The acoustic radiation pattern, or beam pattern, is the relative sensitivity of a transducer as a function of spatial angle. This pattern is determined by factors such as the frequency of operation and the size, shape and acoustic phase characteristics of the vibrating surface. The beam patterns of transducers are reciprocal, which means that the beam will be the same whether the transducer is used as a transmitter or as a receiver. It is important to note that the system beam pattern is not the same as the transmitting or receiving beam pattern of the transducers, as will be explained in a later section.
Transducers can be designed to radiate sound in many different types of patterns, from omnidirectional to very narrow beams. For a transducer with a circular radiating surface vibrating in phase, as is most commonly used in ultrasonic sensor applications, the narrowness of the beam pattern is a function of the ratio of the diameter of the radiating surface to the wavelength of sound at the operating frequency. The larger the diameter of the transducer as compared to a wavelength of sound, the narrower the sound beam.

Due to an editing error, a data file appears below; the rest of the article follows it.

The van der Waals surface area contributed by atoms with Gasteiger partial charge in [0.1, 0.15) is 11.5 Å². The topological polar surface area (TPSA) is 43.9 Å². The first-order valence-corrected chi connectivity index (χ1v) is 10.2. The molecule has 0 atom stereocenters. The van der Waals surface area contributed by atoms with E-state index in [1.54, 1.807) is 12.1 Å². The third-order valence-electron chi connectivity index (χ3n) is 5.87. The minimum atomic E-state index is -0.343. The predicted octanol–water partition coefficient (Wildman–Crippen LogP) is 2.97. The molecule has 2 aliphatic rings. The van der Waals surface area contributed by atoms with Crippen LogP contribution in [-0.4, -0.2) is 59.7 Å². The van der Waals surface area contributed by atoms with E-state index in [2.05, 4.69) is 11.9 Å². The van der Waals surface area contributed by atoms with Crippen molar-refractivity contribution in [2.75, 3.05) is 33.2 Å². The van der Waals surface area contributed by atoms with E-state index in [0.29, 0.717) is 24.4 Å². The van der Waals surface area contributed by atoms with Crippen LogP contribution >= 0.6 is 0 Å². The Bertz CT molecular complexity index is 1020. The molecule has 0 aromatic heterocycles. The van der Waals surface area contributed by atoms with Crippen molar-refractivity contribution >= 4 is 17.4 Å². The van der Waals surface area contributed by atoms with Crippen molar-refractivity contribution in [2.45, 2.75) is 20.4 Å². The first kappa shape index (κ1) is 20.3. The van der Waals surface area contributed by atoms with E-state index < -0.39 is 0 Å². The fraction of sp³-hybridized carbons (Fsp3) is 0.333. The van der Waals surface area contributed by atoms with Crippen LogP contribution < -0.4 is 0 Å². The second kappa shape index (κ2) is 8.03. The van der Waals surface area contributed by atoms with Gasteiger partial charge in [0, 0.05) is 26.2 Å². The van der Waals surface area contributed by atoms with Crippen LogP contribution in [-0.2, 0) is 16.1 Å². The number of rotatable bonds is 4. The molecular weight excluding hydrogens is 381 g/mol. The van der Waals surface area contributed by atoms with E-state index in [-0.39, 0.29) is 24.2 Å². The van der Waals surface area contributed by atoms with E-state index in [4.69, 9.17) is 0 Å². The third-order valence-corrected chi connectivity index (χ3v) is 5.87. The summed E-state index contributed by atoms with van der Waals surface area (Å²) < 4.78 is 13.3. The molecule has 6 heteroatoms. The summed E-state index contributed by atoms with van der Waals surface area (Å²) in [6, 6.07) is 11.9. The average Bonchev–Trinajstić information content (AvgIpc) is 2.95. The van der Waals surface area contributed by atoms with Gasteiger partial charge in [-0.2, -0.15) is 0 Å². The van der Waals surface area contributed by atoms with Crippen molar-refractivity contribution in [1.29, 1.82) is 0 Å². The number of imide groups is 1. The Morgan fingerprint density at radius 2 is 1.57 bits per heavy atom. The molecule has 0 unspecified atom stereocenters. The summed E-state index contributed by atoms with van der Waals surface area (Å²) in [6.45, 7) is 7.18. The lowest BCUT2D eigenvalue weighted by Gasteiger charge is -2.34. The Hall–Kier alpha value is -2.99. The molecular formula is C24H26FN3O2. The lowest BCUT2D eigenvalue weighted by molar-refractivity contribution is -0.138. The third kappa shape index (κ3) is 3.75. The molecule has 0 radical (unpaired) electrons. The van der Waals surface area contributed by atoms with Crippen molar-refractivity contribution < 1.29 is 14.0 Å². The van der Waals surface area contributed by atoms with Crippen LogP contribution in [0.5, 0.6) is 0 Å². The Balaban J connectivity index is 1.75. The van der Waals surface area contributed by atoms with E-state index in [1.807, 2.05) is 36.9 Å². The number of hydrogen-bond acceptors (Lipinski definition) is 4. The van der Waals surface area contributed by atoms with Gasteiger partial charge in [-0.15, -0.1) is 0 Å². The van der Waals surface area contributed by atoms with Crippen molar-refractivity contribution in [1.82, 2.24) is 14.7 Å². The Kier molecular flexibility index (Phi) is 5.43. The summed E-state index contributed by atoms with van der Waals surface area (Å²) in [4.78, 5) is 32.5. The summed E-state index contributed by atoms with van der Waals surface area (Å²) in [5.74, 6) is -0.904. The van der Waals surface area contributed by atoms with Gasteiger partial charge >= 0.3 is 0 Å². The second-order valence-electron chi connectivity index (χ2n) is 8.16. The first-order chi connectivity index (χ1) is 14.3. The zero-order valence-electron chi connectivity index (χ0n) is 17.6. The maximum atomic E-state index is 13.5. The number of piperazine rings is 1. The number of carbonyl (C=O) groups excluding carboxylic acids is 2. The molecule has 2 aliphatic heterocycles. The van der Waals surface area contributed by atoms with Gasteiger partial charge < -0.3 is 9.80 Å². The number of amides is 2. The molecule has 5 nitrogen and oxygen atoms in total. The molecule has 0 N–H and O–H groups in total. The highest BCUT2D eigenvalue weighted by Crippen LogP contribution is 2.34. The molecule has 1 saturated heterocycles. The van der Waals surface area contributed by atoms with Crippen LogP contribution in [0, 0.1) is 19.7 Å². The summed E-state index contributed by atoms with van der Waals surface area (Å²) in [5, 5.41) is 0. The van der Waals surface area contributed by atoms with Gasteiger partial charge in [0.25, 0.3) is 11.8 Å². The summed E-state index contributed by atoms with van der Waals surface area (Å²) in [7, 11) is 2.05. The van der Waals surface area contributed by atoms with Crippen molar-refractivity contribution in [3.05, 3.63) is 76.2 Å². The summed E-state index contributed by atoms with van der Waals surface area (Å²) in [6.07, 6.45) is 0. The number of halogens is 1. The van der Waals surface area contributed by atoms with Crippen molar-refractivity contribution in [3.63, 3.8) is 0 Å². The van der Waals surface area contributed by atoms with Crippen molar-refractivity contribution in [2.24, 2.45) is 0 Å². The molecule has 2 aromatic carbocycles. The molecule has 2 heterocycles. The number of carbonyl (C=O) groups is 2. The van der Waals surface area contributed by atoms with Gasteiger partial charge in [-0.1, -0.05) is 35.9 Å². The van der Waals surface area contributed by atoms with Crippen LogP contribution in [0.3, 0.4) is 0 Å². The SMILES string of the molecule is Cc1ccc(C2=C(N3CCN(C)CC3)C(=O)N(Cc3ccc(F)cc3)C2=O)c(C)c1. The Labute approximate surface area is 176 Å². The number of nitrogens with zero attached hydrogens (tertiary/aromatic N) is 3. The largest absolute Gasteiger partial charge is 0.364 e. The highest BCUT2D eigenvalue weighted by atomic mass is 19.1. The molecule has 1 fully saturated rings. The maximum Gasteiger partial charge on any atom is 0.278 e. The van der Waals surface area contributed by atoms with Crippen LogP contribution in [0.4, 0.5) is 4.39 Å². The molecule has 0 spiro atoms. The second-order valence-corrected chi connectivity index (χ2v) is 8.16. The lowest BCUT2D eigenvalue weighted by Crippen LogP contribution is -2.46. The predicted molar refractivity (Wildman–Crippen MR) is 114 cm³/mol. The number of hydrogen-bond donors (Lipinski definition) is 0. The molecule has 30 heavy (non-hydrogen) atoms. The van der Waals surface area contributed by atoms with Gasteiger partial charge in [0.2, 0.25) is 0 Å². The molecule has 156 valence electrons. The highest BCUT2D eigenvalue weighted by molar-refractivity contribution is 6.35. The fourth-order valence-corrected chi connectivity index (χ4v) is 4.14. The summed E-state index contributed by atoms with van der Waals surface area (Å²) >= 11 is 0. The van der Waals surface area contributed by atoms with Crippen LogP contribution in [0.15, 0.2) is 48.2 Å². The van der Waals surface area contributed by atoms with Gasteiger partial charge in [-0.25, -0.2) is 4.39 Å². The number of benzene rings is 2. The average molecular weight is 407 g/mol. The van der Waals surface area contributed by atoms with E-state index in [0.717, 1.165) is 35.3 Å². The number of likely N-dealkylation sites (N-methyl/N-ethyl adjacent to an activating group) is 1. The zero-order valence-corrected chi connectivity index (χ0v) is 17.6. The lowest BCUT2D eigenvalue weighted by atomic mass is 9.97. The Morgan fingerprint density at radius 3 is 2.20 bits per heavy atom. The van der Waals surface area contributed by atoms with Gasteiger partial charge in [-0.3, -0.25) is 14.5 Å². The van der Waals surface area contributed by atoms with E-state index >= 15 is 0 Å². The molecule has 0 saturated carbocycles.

Figure 2 on the following page shows a three-dimensional representation of the beam pattern produced by a transducer with a diameter that is large compared to a wavelength. As can be seen, it produces a narrow conical beam and a number of secondary lobes of reduced amplitude separated by nulls. Even though the beam is called conical, it does not have straight sides and a flat top as the word “conical” may imply. The beam angle is usually defined as the measurement of the total angle where the sound pressure level of the main beam has been reduced by 3 dB on both sides of the on-axis peak. However, the transducer still has the sensitivity at greater angles, both in the main beam and in the secondary lobes.
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MASSA PRODUCTS CORPORATION
An Overview of Some Fundamentals of Electroacoustics by Donald P. Massa